Setting wrong expectations and drawing wrong comparison are two pit holes that are difficult to cross in investing journey. Mark Manson narrated a wonderful story in his book – The subtle art of not giving a fuck. He compared two stories to show how choosing wrong metrics for defining success, setting wrong expectations and making wrong comparison play a role in achieving happiness and success.
In 1983, a talented young guitarist was kicked out of his band without giving any reason. The guitarist kept wondering: What wrong did I do? What will I do now?
Somehow after coming over his emotions he decided to start a new band. He decided that this new band would be so successful that his old band would forever regret their decision. He would become so famous that they would be forced to seeing him on TV, hearing him on the radio, seeing posters of him in the streets and pictures of him in magazines.
He spent months recruiting the best musicians he could find—far better musicians than his previous band. He wrote dozens of songs and practiced religiously. His agitation oiled his ambition and revenge became his source of inspiration.
The guitarist’s name was Dave Mustaine, and the new band he formed was the legendary heavy-metal band Megadeth. Megadeth sold over 25 million albums. Today, Mustaine is considered one of the most brilliant and influential musicians in the history of heavy-metal music.
Unfortunately, the band he was kicked out of was Metallica, which has sold over 180 million albums worldwide. Metallica is considered by many to be one of the greatest rock bands of all time. And because of this, in a rare intimate interview in 2003, a tearful Mustaine admitted that he couldn’t help but still consider himself a failure. Despite all that he had accomplished, in his mind he would always be the guy who got kicked out of Metallica.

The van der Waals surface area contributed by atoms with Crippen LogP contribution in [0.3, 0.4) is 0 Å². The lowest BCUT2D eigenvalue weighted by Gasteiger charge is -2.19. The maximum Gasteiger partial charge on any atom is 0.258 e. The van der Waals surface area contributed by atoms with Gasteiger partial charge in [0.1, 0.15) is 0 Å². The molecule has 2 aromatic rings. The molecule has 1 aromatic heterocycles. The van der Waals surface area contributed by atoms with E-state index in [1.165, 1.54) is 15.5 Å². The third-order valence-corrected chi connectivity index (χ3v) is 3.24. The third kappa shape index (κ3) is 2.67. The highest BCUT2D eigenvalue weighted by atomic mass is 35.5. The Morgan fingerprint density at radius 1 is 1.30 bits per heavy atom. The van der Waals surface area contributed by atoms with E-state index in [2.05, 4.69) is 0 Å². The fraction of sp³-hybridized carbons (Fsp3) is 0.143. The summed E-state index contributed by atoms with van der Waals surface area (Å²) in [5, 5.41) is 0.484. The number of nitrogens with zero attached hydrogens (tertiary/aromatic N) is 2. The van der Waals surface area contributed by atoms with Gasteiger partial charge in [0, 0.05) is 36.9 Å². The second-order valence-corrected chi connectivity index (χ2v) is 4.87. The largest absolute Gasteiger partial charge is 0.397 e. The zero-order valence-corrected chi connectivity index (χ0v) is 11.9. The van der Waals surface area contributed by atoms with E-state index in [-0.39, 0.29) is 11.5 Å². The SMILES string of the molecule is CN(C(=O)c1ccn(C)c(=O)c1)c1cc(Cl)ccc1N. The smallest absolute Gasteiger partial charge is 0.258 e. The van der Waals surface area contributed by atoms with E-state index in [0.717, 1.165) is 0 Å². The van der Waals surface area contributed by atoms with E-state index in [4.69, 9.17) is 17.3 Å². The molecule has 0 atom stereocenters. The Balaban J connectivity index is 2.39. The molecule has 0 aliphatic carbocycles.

Now a story of another musician who got kicked out of another band. His story is similar to that of Dave Mustaine. It was 1962 and there was a buzz around an up-and-coming band from Liverpool, England.
Pete Best was considered the best-looking of all the members in the band and it was his face that began to appear in the magazines. Many people thought he should be the face of the band, not others. The band was Beatles.
In 1962, after landing their first record contract, the other three members of the Beatles quietly got together and asked their manager to fire Pete. Months later, just three days before the recording of the first record began, the manager called Best to his office and told him to get out and find another band. He gave no reason, no explanation and just told him that the other guys wanted him out of the group. Within six months of Best’s firing, Beatlemania had erupted, making the band one of the most famous bands of all time.
Meanwhile, Best fell into a deep depression and spent a lot of time drinking. The rest of the sixties were not kind to him. By 1965, he had sued two of the Beatles, and all of his other musical projects had failed horribly. In 1968, he attempted suicide. His life was a crashing ship.
Shockingly, in an interview in 1994, Best said, “I’m happier than I would have been with the Beatles.” Best explained that the fate of him getting kicked out of the Beatles ultimately led him to meet his wife. And then his marriage led him to having children.
His values changed. He began to measure his life differently. Fame and glory would have been nice, but he decided that what he already had was more important: a big and loving family, a stable marriage, a simple life. He even still got to play drums, touring Europe and recording albums well into the 2000s. So what was really lost? Just a lot of attention, but what he gained meant so much more to him.